What I Don’t Like About The Prosperous Coach

George Kao
6 min readDec 2, 2022


So many of my clients have recommended The Prosperous Coach book by Steve Chandler and Rich Litvin.

I feel like this book/movement has hoodwinked a lot of coaches. I don’t think the authors are bad people. I’m sure they have helped many people via their programs. (I’ve heard great things about them for years.) But I do think that this book offers a bad strategy to coaches.

First, let me begin with what I do like about the book:

What’s good about The Prosperous Coach

They talk about avoiding the people-pleasing type of sales where you’re just schmoozing with many people, trying to tell them about coaching, hoping someone will get interested and become your client.

Instead, they recommend giving people an experience of coaching. In fact, they recommend doing a 2-hour free session with anyone who wants to try your coaching.

(I disagree with the 2-hour recommendation and will say more about that later in this post.)

Another thing I like about the book is that they encourage you to tell the client/prospect what others in their life are not willing to say to them. To really notice their strengths, as well as their opportunities for growth, and to call out their blind spots and resistances.

To say things you really believe, that others aren’t willing to say? This is something I do all the time in my content and teach people to do. So, I’m aligned with the authors here.

What I don’t like about Prosperous Coach

First of all, I can’t believe the price for the Kindle edition of the book (which essentially could be $1 and still be profitable for the authors) is $129.95, with a “sale” price of $38.29, which is still exorbitant for a relatively Kindle e-book. In fact you can see that the Audible costs just $9.99 and it’s because the publisher/authors cannot set the price of Audible– it’s set from Amazon based on audio length.

I’m not surprised. The book’s title focuses on making money, rather than serving others, even though once you start reading it, the strategy seems to be based from a heart of service.

Yet, it’s a bait-and-switch.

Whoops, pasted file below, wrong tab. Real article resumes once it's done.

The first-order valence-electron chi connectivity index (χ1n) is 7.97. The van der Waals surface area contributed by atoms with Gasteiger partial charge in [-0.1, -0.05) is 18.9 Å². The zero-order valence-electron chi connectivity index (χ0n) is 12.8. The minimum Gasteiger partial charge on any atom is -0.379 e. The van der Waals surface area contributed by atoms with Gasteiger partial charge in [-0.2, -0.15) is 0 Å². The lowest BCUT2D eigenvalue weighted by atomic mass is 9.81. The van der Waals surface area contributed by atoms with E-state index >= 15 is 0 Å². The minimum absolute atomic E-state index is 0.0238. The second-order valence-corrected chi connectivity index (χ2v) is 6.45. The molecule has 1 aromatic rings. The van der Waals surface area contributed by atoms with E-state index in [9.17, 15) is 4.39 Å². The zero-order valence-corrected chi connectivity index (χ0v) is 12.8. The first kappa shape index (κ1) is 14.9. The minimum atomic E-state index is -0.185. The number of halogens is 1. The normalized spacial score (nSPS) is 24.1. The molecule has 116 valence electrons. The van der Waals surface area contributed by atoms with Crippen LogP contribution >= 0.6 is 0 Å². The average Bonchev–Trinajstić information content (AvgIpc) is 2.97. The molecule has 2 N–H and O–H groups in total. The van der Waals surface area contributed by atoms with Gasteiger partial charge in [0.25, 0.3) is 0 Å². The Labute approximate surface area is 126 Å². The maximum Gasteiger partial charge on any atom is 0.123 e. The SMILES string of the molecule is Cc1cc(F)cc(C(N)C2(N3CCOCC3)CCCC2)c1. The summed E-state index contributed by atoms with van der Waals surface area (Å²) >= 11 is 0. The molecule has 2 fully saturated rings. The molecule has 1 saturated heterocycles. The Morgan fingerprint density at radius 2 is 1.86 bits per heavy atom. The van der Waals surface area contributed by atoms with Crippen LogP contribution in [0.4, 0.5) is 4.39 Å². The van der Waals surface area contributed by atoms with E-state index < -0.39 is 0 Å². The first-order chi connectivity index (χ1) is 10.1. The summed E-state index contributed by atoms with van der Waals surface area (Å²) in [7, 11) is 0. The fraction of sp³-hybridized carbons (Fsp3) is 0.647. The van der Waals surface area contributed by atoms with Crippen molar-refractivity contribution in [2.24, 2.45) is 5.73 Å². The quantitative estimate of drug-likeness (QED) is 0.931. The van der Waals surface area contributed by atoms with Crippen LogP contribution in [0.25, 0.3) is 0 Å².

First, you think the method will make you money, but then you end up spending hundreds of hours giving free sessions to many people. Sure, some of those people might become clients, but I would’ve liked to see you use all that time and energy in a better way.

If you want to grow your experience of coaching, that’s great, but I’d rather see you do it with (1) actual paying clients or (2) skilled colleagues to trade feedback or (3) acquaintances who know they’re helping you out as a volunteer client (rather than going around in your life thinking that anyone could become a client.)

Although I like that they recommend giving people a sample experience of coaching, I disagree with the idea of a 2-hour free session.

Instead, it’s much more efficient to record a short session of 15–30 minutes with a friend/client who doesn’t mind being recorded. Then sharing that sample on the internet where it could be viewed by hundreds of people or more.

Instead of doing multiple 2-hour free sessions, you’ll save so much more time by recording several of these shorter samples, and putting them out on social media.

I get that it’s not as personal and powerful as 1–1 sessions, but there are other issues with giving such sessions away:

  • The possible feeling of resentment that you’re spending a lot of energy/time with someone who doesn’t sign up.
  • The other person might feel guilt (and awkwardness in your relationship) that they’re using so much of your energy/time and can’t afford to (or don’t want to) sign up.

I think it’s much better to have content out there online, and then have people reach out to you about your services, then doing a 15–30 minute exploratory call.

Ironically this is what the authors of this book have started to do in recent years:

The authors are applying the same strategy that I’m writing about here ;-)